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7 Practical Ways To Improve Your Communication Skills

Good communication skills are essential in all walks of life. More than just the words you speak, effective communication merges a number of skills that should include some of the following: being mindful of your nonverbal, developing good listening habits, managing stress in the moment, staying present, discerning the undertones, an acquired grasp of social decorum, the discipline to not give advice, and finally knowing when to wrap it up. Developing good communication skills is personally enriching and helps eliminate most of the guesswork in both normal and unusual conversations. Here are a few key components to consider when desiring to improve your interpersonal communication skills.

  1. A genuine first impression – This applies to any given situation whether it is interacting with work colleagues, an angry spouse or a potential employer during a job interview. Any communication should commence with a warm friendly tone, which leaves your listener feeling valuable and respected. Although it is non verbal, a kind smile at the onset opens the way for your listener(s) to engage and stay engaged.
  2. Listen, listen, listen well – In any given situation listening well will be your best communication tool. Master the art of listening and you will have a strong lead in every arena of life. Listening well will help you navigate skillfully in just about any type of verbal communication. It will help you pick up nuances, emotions, exaggerations, attitudes, hidden agendas; in short, a broad array of information you will need to help you engage with intelligence and poise in any conversation. (Check out my article: Are You Listening To Me!)
  3. Self-awareness – Self-awareness is a great tool to assist you in being mindful of your personal tendencies. Do you talk too much, disclose too much, go off on tangents, easily disconnect from a conversation, interrupt, pretend you know more on a given subject than you actually do or wear a neon sign that says I am so stressed out. Being self-aware will help you have a more grounded and focused approach and help you be a better communicator.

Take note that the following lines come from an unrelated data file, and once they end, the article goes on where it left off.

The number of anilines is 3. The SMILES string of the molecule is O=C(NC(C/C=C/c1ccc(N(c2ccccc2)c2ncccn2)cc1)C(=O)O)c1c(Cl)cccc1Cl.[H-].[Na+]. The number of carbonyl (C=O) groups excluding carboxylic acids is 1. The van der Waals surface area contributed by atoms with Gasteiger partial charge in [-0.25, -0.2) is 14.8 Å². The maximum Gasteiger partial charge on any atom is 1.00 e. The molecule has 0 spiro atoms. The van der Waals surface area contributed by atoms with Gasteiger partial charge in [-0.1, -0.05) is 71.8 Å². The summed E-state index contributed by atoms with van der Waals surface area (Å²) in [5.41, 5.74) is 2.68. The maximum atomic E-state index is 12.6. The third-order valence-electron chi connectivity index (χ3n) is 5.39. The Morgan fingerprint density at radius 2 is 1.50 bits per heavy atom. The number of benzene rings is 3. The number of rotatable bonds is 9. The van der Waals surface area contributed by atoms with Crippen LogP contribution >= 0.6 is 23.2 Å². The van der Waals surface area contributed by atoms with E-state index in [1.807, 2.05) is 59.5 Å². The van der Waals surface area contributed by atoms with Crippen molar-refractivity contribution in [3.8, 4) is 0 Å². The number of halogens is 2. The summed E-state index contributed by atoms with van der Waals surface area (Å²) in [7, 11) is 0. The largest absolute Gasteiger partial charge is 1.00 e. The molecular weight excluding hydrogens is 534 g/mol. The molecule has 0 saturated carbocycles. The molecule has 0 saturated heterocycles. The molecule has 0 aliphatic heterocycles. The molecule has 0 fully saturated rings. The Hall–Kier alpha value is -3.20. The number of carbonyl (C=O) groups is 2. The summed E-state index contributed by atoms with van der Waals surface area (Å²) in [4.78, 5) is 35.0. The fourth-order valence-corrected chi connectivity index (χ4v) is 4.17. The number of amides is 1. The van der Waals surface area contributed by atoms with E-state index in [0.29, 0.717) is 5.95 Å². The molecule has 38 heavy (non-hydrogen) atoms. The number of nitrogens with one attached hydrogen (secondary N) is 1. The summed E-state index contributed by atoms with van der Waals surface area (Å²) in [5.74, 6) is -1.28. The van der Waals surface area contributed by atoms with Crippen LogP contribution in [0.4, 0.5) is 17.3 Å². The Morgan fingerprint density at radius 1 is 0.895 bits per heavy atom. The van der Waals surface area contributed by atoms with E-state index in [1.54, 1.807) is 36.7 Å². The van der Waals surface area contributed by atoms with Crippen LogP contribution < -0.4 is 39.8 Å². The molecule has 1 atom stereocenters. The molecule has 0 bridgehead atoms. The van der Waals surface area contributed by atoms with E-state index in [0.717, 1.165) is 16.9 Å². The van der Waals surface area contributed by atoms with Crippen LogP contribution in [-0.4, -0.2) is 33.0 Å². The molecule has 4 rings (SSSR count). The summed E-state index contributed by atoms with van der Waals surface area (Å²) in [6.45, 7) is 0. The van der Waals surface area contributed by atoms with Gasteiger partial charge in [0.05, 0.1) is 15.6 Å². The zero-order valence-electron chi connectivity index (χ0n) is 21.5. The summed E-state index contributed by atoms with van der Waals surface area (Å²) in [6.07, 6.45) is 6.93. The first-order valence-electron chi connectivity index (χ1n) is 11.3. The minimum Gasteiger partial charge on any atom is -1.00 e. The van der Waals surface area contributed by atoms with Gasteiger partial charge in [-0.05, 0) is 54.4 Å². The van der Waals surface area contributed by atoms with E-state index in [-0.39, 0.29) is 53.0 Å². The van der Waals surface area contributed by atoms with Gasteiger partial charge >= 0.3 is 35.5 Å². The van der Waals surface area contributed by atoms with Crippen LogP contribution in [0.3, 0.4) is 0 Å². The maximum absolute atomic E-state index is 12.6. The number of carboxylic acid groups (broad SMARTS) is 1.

4. Develop your interpersonal skills – There is an unwritten code of conduct in just about any human type of interaction. While much of it is often learned at a young age during the first years of socialization, not all of us get the same start in life. Therefore, the onus is on you to learn all you can about social expectations, the norms of the culture you operate in – both social and work culture. As well, learn good old basic etiquette. Pay attention, observe, acquire and develop you own social intelligence.
  5. Engage slowly but surely – Don’t jump in with both feet in your mouth. Learn to measure how you launch and pace your responses. On the other hand, don’t super analyse every word either. If the question is, how are you? Answer simply and end by asking the similar appropriate question. This is not the time to describe the last few weeks of your life or give unnecessary details.
  6. Hold the advice – Please, please hold the litany of advice. Let’s face it most of us think we are experts on every subject and readily dish out unsolicited advice. If you want to impress and gain the respect of the one you are engaged in conversation with – stay present. Show empathy with simple caring comments. If, and only if, the conversation veers in a direction that warrants your advice, then proceed gently and with reservations.
  7. Every conversation has an end – Know when to wrap up a conversation. Often a natural silence can give the right signal to just end a good exchange. Alternatively, a change of topic could be your cue to bow out and indicate this is a discussion for another time. Remember talking for the sake of talking is not necessarily good conversation. We are all familiar with the expression “he talked my ear off” and we don’t want to be that one!

The more attention and practice you devote to your communication skills the more comfortable, authentic and confident your interpersonal interactions with people will be. Who knows where your next conversation could lead!

Nicole Lafrance

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